Job Zone Examples These occupations often involve using your knowledge and skills to help others. Examples include sheet metal workers, forest fire fighters, customer service representatives, physical therapist aides, salespersons (retail), and tellers.
SVP Range (4.0 to < 6.0)

back to top

Education


Percentage of Respondents
Education Level Required
Not available High school diploma or equivalent Help
Not available Some college, no degree
Not available Post-secondary certificate Help

back to top

Credentials

Find Licenses

back to top

Interests

Interest code: RSC

Realistic — Realistic occupations frequently involve work activities that include practical, hands-on problems and solutions. They often deal with plants, animals, and real-world materials like wood, tools, and machinery. Many of the occupations require working outside, and do not involve a lot of paperwork or working closely with others.
Social — Social occupations frequently involve working with, communicating with, and teaching people. These occupations often involve helping or providing service to others.
Conventional — Conventional occupations frequently involve following set procedures and routines. These occupations can include working with data and details more than with ideas. Usually there is a clear line of authority to follow.

back to top

Work Styles

Integrity — Job requires being honest and ethical.
Dependability — Job requires being reliable, responsible, and dependable, and fulfilling obligations.
Stress Tolerance — Job requires accepting criticism and dealing calmly and effectively with high stress situations.
Self Control — Job requires maintaining composure, keeping emotions in check, controlling anger, and avoiding aggressive behavior, even in very difficult situations.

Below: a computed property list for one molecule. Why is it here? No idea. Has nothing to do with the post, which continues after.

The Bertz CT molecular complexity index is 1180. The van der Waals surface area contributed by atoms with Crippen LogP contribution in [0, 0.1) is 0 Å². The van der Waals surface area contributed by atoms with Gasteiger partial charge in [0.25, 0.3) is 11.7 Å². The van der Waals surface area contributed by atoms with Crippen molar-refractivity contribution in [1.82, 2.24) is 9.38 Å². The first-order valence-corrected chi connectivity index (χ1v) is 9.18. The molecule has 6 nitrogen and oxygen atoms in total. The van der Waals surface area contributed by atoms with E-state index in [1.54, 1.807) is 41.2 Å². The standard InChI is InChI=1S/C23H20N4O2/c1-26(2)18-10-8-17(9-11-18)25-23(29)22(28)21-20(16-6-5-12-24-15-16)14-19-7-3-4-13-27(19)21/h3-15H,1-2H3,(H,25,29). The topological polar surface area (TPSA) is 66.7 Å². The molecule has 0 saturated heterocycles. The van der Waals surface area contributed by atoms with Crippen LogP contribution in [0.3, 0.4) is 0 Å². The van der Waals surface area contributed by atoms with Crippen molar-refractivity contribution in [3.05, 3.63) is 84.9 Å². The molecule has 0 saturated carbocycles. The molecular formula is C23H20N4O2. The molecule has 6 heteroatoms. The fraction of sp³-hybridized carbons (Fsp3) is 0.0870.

Cooperation — Job requires being pleasant with others on the job and displaying a good-natured, cooperative attitude.
Independence — Job requires developing one's own ways of doing things, guiding oneself with little or no supervision, and depending on oneself to get things done.
Concern for Others — Job requires being sensitive to others' needs and feelings and being understanding and helpful on the job.
Adaptability/Flexibility — Job requires being open to change (positive or negative) and to considerable variety in the workplace.
Attention to Detail — Job requires being careful about detail and thorough in completing work tasks.
Innovation — Job requires creativity and alternative thinking to develop new ideas for and answers to work-related problems.

back to top

Work Values

Relationships — Occupations that satisfy this work value allow employees to provide service to others and work with co-workers in a friendly non-competitive environment. Corresponding needs are Co-workers, Moral Values and Social Service.
Independence — Occupations that satisfy this work value allow employees to work on their own and make decisions. Corresponding needs are Creativity, Responsibility and Autonomy.
Support — Occupations that satisfy this work value offer supportive management that stands behind employees. Corresponding needs are Company Policies, Supervision: Human Relations and Supervision: Technical.

back to top

Related Occupations

13-1041.02 Licensing Examiners and Inspectors
31-2012.00 Occupational Therapy Aides Bright Outlook
33-3012.00 Correctional Officers and Jailers Bright Outlook
33-3021.02 Police Identification and Records Officers
33-3021.03 Criminal Investigators and Special Agents
33-3051.01 Police Patrol Officers Bright Outlook
33-3052.00 Transit and Railroad Police
53-2022.00 Airfield Operations Specialists
53-3011.00 Ambulance Drivers and Attendants, Except Emergency Medical Technicians   Bright Outlook Bright Outlook  
53-6061.00 Transportation Attendants, Except Flight Attendants

back to top

Wages & Employment Trends

Median wages (2013) $15.40 hourly, $32,020 annual
State wages Local Salary Info
 
Employment (2012) 15,000 employees
Projected growth (2012-2022) Average (8% to 14%) Average (8% to 14%)
Projected job openings (2012-2022) 4,500
State trends Employment Trends
 
Top industries (2012)

Source: Bureau of Labor Statistics 2013 wage data external site and 2012-2022 employment projections external site. "Projected growth" represents the estimated change in total employment over the projections period (2012-2022). "Projected job openings" represent openings due to growth and replacement.

back to top

Job Openings on the Web

Find Jobs Job Banks

back to top